HILTON HEAD ISLAND, S.C.—No one disagrees that oversized tires and wheels affect a vehicle´s performance, but to what extent they do so is a matter of debate.
"Is this something to really be concerned about?" asked Daniel Filiatrault, vehicle design and operations specialist for the Insurance Corp. of British Columbia. "In the insurance industry, we don´t have a classification for altered-height vehicles. In police reports, there´s no category for policemen to tick off for altered height."
There is still little concrete information on the effects of oversize tires and elevated vehicle height on vehicle and passenger safety, but there are intensive efforts to develop data, said Filiatrault, chairman of the Altered-Height Vehicle Working Group within the American Association of Motor Vehicle Administrators.
This group has been conducting a one-year study of the issue, including data collection, that it plans to issue as a report in June, he said at the Clemson Tire Industry Conference held March 9-11 on Hilton Head Island.
Nowadays pickup trucks and sport-utility vehicles are being fitted with tires with diameters as large as 49 inches, Filiatrault said. This occurs despite strong warnings from the Rubber Manufacturers Association that replacement tires should be the same size as stated on the vehicle´s tire information placard, and that lift kits or other suspension alterations not approved by the vehicle or tire maker can hamper vehicle handling and stability.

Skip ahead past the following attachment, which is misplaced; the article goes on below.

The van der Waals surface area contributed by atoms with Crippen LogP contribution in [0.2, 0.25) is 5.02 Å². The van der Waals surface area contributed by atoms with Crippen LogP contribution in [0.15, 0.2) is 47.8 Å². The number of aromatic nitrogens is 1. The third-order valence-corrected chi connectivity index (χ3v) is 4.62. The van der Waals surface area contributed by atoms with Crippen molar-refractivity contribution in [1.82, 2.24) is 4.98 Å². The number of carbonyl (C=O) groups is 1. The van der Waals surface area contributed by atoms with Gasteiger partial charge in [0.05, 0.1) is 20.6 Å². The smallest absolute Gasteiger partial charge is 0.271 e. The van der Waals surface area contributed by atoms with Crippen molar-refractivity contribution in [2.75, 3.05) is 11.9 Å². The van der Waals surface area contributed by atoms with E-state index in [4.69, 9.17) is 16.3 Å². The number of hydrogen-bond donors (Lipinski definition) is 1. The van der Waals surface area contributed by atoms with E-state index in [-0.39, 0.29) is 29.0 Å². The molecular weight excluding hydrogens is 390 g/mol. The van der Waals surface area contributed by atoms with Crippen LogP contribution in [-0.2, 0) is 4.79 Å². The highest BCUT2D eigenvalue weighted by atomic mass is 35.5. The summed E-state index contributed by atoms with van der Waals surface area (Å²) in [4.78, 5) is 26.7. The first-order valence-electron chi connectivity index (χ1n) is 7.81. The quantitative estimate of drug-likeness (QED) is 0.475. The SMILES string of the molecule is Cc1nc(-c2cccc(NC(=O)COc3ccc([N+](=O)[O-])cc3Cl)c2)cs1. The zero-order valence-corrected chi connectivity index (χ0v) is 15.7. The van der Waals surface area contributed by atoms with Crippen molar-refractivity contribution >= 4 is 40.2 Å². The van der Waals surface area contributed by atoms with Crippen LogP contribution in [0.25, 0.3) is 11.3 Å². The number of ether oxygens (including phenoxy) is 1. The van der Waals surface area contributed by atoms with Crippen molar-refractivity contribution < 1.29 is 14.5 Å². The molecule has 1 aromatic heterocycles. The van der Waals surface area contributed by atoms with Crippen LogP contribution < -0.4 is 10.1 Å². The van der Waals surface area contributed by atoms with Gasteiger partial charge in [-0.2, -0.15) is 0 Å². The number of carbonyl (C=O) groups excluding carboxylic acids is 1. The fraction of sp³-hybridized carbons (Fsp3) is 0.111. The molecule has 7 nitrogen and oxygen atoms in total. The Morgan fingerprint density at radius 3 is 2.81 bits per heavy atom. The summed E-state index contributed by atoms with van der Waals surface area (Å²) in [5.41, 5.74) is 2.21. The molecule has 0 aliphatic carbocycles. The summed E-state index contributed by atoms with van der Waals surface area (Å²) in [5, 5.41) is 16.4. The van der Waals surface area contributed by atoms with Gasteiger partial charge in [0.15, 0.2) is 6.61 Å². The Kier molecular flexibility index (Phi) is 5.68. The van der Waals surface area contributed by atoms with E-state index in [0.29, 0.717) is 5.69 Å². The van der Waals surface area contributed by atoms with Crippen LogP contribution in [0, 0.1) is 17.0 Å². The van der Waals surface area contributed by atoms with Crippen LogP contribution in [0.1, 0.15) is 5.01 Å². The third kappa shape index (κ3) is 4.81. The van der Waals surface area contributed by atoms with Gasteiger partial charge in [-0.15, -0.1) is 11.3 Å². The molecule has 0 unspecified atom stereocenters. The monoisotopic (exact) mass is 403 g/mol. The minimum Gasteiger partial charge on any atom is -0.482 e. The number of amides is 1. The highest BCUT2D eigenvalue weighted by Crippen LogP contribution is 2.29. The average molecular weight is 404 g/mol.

Some of the effects of oversize tire installation are readily predictable, he said.
For instance, oversize tires on an SUV can raise the vehicle´s center of gravity, increasing rollover risk, he said. A raised SUV or pickup´s bumper, in the case of a collision, can end up crashing into another vehicle´s passenger compartment rather than the door or fender.
There´s also the simple fact that a larger tire or wheel diameter creates longer stopping distances for vehicles, Filiatrault said. Part of that problem is the greater pedal force an oversize tire requires.
"There is a basic connection between pedal force and stopping distance," he said. "Forty to 80 pounds of force are ideal. But with larger tires, you may need 200 pounds of force or more for a panic stop."
Even with this information, Filiatrault said, there is no easy way to predict the effect of non-standard-size tires on such basic vehicle features as road handling, road holding and steering. The AAMVA study will attempt to address those questions.